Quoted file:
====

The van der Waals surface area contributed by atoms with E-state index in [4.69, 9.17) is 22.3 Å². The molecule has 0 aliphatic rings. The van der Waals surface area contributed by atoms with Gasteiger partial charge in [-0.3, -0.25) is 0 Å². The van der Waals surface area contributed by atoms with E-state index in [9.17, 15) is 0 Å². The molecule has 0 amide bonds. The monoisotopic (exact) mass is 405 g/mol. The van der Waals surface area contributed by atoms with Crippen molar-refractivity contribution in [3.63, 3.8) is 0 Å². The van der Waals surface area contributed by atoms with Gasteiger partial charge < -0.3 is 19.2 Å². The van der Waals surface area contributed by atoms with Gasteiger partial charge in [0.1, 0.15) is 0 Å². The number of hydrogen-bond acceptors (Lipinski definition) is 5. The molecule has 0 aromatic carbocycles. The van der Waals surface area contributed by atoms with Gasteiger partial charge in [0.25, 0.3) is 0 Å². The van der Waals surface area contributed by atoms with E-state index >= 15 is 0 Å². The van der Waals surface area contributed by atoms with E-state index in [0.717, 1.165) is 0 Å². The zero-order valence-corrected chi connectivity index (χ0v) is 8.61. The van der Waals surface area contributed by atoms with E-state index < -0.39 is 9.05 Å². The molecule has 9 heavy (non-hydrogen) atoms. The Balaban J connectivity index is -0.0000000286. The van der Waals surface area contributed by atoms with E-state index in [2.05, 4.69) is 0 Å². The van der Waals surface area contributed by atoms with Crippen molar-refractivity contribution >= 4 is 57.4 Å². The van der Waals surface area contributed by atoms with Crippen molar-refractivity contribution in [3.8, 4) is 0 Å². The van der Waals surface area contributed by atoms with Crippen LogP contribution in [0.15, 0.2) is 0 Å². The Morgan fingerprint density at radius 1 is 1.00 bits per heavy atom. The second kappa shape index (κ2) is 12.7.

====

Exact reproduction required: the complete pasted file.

The van der Waals surface area contributed by atoms with E-state index in [4.69, 9.17) is 22.3 Å². The molecule has 0 aliphatic rings. The van der Waals surface area contributed by atoms with Gasteiger partial charge in [-0.3, -0.25) is 0 Å². The van der Waals surface area contributed by atoms with E-state index in [9.17, 15) is 0 Å². The molecule has 0 amide bonds. The monoisotopic (exact) mass is 405 g/mol. The van der Waals surface area contributed by atoms with Crippen molar-refractivity contribution in [3.63, 3.8) is 0 Å². The van der Waals surface area contributed by atoms with Gasteiger partial charge < -0.3 is 19.2 Å². The van der Waals surface area contributed by atoms with Gasteiger partial charge in [0.1, 0.15) is 0 Å². The number of hydrogen-bond acceptors (Lipinski definition) is 5. The molecule has 0 aromatic carbocycles. The van der Waals surface area contributed by atoms with Gasteiger partial charge in [0.25, 0.3) is 0 Å². The van der Waals surface area contributed by atoms with E-state index >= 15 is 0 Å². The van der Waals surface area contributed by atoms with E-state index in [0.717, 1.165) is 0 Å². The zero-order valence-corrected chi connectivity index (χ0v) is 8.61. The van der Waals surface area contributed by atoms with E-state index < -0.39 is 9.05 Å². The molecule has 9 heavy (non-hydrogen) atoms. The Balaban J connectivity index is -0.0000000286. The van der Waals surface area contributed by atoms with E-state index in [2.05, 4.69) is 0 Å². The van der Waals surface area contributed by atoms with Crippen molar-refractivity contribution >= 4 is 57.4 Å². The van der Waals surface area contributed by atoms with Crippen molar-refractivity contribution in [3.8, 4) is 0 Å². The van der Waals surface area contributed by atoms with Crippen LogP contribution in [0.15, 0.2) is 0 Å². The Morgan fingerprint density at radius 1 is 1.00 bits per heavy atom. The second kappa shape index (κ2) is 12.7.